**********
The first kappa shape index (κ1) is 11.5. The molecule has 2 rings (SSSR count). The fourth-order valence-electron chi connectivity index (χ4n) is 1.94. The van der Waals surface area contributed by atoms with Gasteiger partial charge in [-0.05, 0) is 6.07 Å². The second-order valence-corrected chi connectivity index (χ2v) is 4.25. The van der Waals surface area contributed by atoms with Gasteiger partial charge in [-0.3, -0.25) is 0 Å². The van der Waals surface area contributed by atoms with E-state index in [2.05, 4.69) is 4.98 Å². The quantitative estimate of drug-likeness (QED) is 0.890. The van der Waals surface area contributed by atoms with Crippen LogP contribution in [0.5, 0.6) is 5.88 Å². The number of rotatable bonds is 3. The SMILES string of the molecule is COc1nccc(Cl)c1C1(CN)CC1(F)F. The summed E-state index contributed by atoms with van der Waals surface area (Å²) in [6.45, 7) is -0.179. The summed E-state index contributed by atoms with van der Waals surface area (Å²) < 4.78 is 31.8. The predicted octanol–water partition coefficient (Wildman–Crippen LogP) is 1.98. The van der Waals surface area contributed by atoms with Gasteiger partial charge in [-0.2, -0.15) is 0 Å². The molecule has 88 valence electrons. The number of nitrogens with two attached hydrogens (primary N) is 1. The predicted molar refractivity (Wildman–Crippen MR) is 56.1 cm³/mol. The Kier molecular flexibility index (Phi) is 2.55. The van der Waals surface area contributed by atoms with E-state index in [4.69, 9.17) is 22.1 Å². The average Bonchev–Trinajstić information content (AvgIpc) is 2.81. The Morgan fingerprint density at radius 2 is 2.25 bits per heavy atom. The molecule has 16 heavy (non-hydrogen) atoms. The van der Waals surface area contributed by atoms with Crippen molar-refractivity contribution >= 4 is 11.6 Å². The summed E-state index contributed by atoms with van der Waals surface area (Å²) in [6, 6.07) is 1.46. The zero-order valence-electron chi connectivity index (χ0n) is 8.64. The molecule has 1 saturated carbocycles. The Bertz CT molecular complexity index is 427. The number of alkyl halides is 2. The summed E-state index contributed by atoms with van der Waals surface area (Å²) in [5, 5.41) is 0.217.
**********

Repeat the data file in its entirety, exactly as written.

The first kappa shape index (κ1) is 11.5. The molecule has 2 rings (SSSR count). The fourth-order valence-electron chi connectivity index (χ4n) is 1.94. The van der Waals surface area contributed by atoms with Gasteiger partial charge in [-0.05, 0) is 6.07 Å². The second-order valence-corrected chi connectivity index (χ2v) is 4.25. The van der Waals surface area contributed by atoms with Gasteiger partial charge in [-0.3, -0.25) is 0 Å². The van der Waals surface area contributed by atoms with E-state index in [2.05, 4.69) is 4.98 Å². The quantitative estimate of drug-likeness (QED) is 0.890. The van der Waals surface area contributed by atoms with Crippen LogP contribution in [0.5, 0.6) is 5.88 Å². The number of rotatable bonds is 3. The SMILES string of the molecule is COc1nccc(Cl)c1C1(CN)CC1(F)F. The summed E-state index contributed by atoms with van der Waals surface area (Å²) in [6.45, 7) is -0.179. The summed E-state index contributed by atoms with van der Waals surface area (Å²) < 4.78 is 31.8. The predicted octanol–water partition coefficient (Wildman–Crippen LogP) is 1.98. The van der Waals surface area contributed by atoms with Gasteiger partial charge in [-0.2, -0.15) is 0 Å². The molecule has 88 valence electrons. The number of nitrogens with two attached hydrogens (primary N) is 1. The predicted molar refractivity (Wildman–Crippen MR) is 56.1 cm³/mol. The Kier molecular flexibility index (Phi) is 2.55. The van der Waals surface area contributed by atoms with E-state index in [4.69, 9.17) is 22.1 Å². The average Bonchev–Trinajstić information content (AvgIpc) is 2.81. The Morgan fingerprint density at radius 2 is 2.25 bits per heavy atom. The molecule has 16 heavy (non-hydrogen) atoms. The van der Waals surface area contributed by atoms with Crippen molar-refractivity contribution >= 4 is 11.6 Å². The summed E-state index contributed by atoms with van der Waals surface area (Å²) in [6, 6.07) is 1.46. The zero-order valence-electron chi connectivity index (χ0n) is 8.64. The molecule has 1 saturated carbocycles. The Bertz CT molecular complexity index is 427. The number of alkyl halides is 2. The summed E-state index contributed by atoms with van der Waals surface area (Å²) in [5, 5.41) is 0.217.